Dr. Pauliina Damdimopoulou’s group focuses on reproductive toxicology and recently, they have been working on a new technique obtained from Dr. Claus Andersen’s laboratory in Copenhagen. They have been isolating structures from within the ovary called follicles, which consist of supporting and nourishing cells surrounding the growing egg.

The group has successfully modified the technique learned in Copenhagen to isolate follicles from bovine and human ovaries, specifically focusing on an area of tissue called the cortex which contains the most follicles. The next step is culturing follicles for long periods of time, such as several days or weeks, so that the effects of chemical mixtures on egg development and health can be tested. The research will increase our understanding on whether chemicals can affect women’s fertility.

A growing follicle after 5 days of culture. The egg can be seen in the centre of several layers of supporting cells.

 

 

 

 

For more information on the research team:
http://swetox.se/en/research/pauliina-damdimopoulou/


The position is linked to EDC-MixRisk project and it is open at the Department of Environmental Science and Analytical Chemistry, Stockholm University. The Postdoctoral Fellow will contribute to the work package that concerns the development of a transparent and systematic risk assessment procedure that can integrate epidemiological and experimental research to facilitate the assessment of risk for EDCs and their mixtures.

Main responsibilities will include:
(1) To perform a risk assessment case study with a single chemical, using the recently proposed SYRINA framework for EDC risk assessment. SYRINA is described here: http://ehjournal.biomedcentral.com/articles/10.1186/s12940-016-0156-6. The case study includes performing all the steps outlined in SYRINA for a selected case chemical. The process will also be presented and discussed with all other scientists involved in the project.
(2) Together with other scientists in EDC-MixRisk, further develop the SYRINA framework to encompass also mixtures.

For more information, click here.


Meet our EDC-MixRisk scientists working behind the scenes. Prof. Chris Gennings shares her insights into the project. She is Professor of Biostatistics at the Icahn School of Medicine at Mount Sinai, NY, USA and her research focuses particularly on the design and statistical analysis methodologies for studies of chemical mixtures.

Hi Chris – What are you researching in EDC-MixRisk?

We are using the SELMA pregnancy cohort data to identify mixtures of endocrine disrupting chemicals (EDCs) measured in early pregnancy that are associated with health effects in each of three health domains for the children: neurodevelopment, metabolism and growth, and sexual development. Our strategy includes evaluation of chemicals across a wide range of chemical classes. Once the sets of ‘bad actors’ are identified, we calculate a ‘typical mixture’ from the SELMA cohort data for each health domain using pharmacokinetic modeling.  These mixtures are then constructed and experimentally evaluated across the consortium.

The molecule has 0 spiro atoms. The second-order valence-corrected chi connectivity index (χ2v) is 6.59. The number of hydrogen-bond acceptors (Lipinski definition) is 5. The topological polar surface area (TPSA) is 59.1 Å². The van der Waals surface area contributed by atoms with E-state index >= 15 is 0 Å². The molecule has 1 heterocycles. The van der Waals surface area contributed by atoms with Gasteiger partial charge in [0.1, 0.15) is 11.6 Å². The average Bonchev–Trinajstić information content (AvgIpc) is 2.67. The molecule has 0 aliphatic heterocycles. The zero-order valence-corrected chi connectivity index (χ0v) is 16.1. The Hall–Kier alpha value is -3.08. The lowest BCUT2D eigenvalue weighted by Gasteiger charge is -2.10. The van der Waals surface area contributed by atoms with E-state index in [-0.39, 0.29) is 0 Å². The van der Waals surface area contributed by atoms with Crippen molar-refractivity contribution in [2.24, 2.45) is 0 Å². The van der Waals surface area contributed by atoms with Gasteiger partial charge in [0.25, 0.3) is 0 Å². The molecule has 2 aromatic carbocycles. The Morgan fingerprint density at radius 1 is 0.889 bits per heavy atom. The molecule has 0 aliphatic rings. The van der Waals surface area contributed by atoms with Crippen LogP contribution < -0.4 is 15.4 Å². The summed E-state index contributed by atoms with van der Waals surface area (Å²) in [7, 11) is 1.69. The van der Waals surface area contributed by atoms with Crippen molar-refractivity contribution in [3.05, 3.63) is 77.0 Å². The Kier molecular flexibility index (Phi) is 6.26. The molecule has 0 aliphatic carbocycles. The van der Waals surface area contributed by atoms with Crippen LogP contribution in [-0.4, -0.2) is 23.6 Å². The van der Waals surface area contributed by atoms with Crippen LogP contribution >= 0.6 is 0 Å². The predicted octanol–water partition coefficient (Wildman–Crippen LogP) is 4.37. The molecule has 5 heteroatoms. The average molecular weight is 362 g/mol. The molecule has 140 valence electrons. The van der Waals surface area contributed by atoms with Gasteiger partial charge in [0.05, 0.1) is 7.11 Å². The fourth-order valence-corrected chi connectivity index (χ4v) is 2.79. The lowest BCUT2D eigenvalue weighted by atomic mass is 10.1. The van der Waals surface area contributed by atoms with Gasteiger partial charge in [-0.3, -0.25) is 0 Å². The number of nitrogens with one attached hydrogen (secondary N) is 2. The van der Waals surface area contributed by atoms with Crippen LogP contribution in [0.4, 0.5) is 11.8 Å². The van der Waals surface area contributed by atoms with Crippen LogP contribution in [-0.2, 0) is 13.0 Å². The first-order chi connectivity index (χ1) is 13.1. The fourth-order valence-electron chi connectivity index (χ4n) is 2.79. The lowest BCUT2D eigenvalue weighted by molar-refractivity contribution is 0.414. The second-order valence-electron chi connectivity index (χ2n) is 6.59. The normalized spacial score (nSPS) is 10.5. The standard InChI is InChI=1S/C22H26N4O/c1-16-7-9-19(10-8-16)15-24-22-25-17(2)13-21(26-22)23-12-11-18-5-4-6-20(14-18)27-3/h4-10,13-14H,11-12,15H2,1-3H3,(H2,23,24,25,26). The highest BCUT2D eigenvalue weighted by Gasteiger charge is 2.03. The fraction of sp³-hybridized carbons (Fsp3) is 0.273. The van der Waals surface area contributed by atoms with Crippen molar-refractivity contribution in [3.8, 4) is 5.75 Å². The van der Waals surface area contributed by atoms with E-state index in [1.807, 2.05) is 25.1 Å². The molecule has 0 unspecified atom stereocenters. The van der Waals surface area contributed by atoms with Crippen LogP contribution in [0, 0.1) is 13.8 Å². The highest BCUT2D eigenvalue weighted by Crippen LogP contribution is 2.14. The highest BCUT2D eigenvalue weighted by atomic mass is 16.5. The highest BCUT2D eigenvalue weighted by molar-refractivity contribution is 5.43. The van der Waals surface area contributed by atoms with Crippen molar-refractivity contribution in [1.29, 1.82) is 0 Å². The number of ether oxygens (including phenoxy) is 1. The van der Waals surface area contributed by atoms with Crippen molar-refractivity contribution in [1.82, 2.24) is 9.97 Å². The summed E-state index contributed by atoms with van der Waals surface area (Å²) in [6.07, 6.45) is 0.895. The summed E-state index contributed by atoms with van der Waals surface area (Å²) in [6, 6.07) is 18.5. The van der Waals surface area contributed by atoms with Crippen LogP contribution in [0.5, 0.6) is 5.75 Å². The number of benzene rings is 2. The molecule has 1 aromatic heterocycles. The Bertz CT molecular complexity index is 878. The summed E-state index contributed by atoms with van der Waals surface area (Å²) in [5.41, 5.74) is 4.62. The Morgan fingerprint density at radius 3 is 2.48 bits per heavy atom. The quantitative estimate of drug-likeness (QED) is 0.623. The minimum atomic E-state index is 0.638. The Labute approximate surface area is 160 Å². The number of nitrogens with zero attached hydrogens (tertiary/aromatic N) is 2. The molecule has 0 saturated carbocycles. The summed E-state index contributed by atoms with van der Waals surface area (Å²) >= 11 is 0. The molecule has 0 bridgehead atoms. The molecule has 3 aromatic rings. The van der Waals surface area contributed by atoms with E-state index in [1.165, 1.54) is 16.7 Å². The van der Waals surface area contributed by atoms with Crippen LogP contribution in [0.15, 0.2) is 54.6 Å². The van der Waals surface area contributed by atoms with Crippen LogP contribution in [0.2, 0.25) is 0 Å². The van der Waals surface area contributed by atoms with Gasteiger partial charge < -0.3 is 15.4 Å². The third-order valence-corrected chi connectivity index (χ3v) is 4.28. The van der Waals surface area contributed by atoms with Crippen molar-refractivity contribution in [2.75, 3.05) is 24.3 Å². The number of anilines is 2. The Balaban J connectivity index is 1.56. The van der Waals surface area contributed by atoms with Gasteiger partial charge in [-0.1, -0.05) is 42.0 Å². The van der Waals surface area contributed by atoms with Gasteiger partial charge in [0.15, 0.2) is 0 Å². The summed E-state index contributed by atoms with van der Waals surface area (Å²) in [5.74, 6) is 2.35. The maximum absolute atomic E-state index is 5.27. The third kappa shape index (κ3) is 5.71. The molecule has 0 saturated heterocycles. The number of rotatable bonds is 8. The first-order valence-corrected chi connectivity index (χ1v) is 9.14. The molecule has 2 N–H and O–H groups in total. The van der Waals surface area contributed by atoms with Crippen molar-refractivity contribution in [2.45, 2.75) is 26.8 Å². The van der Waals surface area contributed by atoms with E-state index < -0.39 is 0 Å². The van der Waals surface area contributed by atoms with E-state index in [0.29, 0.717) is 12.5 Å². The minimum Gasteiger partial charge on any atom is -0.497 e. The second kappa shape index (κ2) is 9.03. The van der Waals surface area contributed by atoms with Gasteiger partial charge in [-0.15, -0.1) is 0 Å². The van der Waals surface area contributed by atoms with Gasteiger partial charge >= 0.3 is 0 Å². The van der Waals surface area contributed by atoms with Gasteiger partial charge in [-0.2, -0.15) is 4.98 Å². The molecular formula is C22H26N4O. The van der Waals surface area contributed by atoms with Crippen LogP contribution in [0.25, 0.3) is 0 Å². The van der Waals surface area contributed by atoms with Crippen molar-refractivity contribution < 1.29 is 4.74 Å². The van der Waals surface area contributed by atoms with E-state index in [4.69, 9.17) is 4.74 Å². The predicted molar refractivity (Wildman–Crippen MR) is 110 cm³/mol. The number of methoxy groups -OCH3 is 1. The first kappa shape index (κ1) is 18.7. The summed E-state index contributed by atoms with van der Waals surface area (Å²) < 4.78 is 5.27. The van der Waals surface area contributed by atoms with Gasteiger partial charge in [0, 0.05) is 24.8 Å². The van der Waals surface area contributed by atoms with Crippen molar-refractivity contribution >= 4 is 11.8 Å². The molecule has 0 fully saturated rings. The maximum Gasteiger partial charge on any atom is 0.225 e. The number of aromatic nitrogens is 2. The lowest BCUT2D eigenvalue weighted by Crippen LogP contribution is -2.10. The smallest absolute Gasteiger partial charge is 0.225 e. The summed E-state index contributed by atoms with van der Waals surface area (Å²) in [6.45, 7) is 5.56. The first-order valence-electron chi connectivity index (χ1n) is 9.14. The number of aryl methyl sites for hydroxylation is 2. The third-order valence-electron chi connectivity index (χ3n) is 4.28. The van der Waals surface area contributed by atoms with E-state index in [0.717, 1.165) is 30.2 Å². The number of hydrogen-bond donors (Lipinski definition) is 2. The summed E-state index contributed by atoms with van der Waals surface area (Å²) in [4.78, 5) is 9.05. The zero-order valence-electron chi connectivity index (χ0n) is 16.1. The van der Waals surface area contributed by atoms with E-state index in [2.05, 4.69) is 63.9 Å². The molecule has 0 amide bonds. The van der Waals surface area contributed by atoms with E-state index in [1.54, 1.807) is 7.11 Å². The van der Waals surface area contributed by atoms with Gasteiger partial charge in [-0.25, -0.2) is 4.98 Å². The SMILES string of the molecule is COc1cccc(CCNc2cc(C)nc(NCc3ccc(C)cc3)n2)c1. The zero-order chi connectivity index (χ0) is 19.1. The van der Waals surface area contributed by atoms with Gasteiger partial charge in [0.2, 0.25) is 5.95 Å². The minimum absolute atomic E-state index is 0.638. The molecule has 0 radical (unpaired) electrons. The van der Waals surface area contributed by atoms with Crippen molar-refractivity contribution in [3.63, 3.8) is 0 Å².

What are the key results so far?

Important results so far include the identification of bad actors that are detected in all or nearly all of the pregnant women in the SELMA cohort. Second, these identified chemicals come from multiple chemical classes, indicating that focusing on single chemical classes may underestimate risk. Further, we have detected health effects from each of the three health domains, indicating the potential comorbidity associated with exposures to EDCs.

 

What these findings could implicate?

The strategy we use for identifying bad actors is based on the simultaneous evaluation of mixtures of chemicals related to a health effect, i.e., the so-called ‘mixture effect’. An advantage of this strategy is the inference is focused towards detecting the mixture effect and thereby has more power to find it. Single chemical analyses may not indicate statistically significant associations; but combining across components we detect higher signal. The potential consequences are that we may identify that current regulatory guidelines, which generally focus on single chemicals or single chemical classes, are not adequately protective.


The annual Consortium meeting will be organized in Stockholm, 15-17 May 2017. The first day of the meeting will focus on presenting some of the key results of EDC-MixRisk project as well as of EDC-2020 project. Also a workshop on Adverse Outcome Pathways will take place in the context of the meeting. The following days aim at discussing and reviewing the progress of the project and future plans.


Meet our EDC-MixRisk scientists working behind the scenes.

This time Dr. Hannu Kiviranta is in the spotlight: He is head of the Chemicals and Health Unit at the National Institute for Health and Welfare (THL), located in Kuopio, Finland. In EDC-MixRisk Project, Dr. Kiviranta is Work Package Leader in WP3 that focuses on chemical and biological analyses.


Hi Hannu – What is your research group investigating in EDC-MixRisk?

Our task is to measure persistent organic pollutant (PCBs, organochlorine pesticides, and polybrominated flame retardants) in two large European pregnancy cohort, namely SELMA and LIFE Child Study. These results will be utilized to identify critical EDC mixtures which will then be tested in various animal and cell models. In addition, these exposure estimates will be used in traditional epidemiological studies in order to find associations between exposure and health endpoints in focus in EDC-MixRisk Project.

 

What have you discovered so far?

We have so far analyzed all SELMA cohort serum samples from mothers and these results have been used for determining the next set of critical mixture, Mixture I, to be used by other partners in experimental studies.